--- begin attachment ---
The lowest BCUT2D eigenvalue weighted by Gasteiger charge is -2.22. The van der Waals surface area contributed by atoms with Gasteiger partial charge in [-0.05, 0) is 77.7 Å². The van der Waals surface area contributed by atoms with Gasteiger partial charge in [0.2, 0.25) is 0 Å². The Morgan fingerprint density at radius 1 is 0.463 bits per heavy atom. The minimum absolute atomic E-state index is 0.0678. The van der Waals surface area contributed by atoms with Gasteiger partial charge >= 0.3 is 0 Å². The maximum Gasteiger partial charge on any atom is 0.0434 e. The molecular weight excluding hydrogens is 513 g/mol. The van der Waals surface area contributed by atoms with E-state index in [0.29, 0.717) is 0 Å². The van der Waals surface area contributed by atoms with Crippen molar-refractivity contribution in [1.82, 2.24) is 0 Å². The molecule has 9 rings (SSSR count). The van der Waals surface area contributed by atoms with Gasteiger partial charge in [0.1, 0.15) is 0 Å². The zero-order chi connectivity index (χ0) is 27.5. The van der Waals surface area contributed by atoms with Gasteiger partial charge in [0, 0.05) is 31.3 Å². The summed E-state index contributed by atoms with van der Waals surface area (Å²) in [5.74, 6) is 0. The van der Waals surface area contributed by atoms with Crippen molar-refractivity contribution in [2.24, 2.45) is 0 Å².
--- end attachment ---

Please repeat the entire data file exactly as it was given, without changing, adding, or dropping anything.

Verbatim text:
The lowest BCUT2D eigenvalue weighted by Gasteiger charge is -2.22. The van der Waals surface area contributed by atoms with Gasteiger partial charge in [-0.05, 0) is 77.7 Å². The van der Waals surface area contributed by atoms with Gasteiger partial charge in [0.2, 0.25) is 0 Å². The Morgan fingerprint density at radius 1 is 0.463 bits per heavy atom. The minimum absolute atomic E-state index is 0.0678. The van der Waals surface area contributed by atoms with Gasteiger partial charge >= 0.3 is 0 Å². The maximum Gasteiger partial charge on any atom is 0.0434 e. The molecular weight excluding hydrogens is 513 g/mol. The van der Waals surface area contributed by atoms with E-state index in [0.29, 0.717) is 0 Å². The van der Waals surface area contributed by atoms with Crippen molar-refractivity contribution in [1.82, 2.24) is 0 Å². The molecule has 9 rings (SSSR count). The van der Waals surface area contributed by atoms with Gasteiger partial charge in [0.1, 0.15) is 0 Å². The zero-order chi connectivity index (χ0) is 27.5. The van der Waals surface area contributed by atoms with Gasteiger partial charge in [0, 0.05) is 31.3 Å². The summed E-state index contributed by atoms with van der Waals surface area (Å²) in [5.74, 6) is 0. The van der Waals surface area contributed by atoms with Crippen molar-refractivity contribution in [2.24, 2.45) is 0 Å².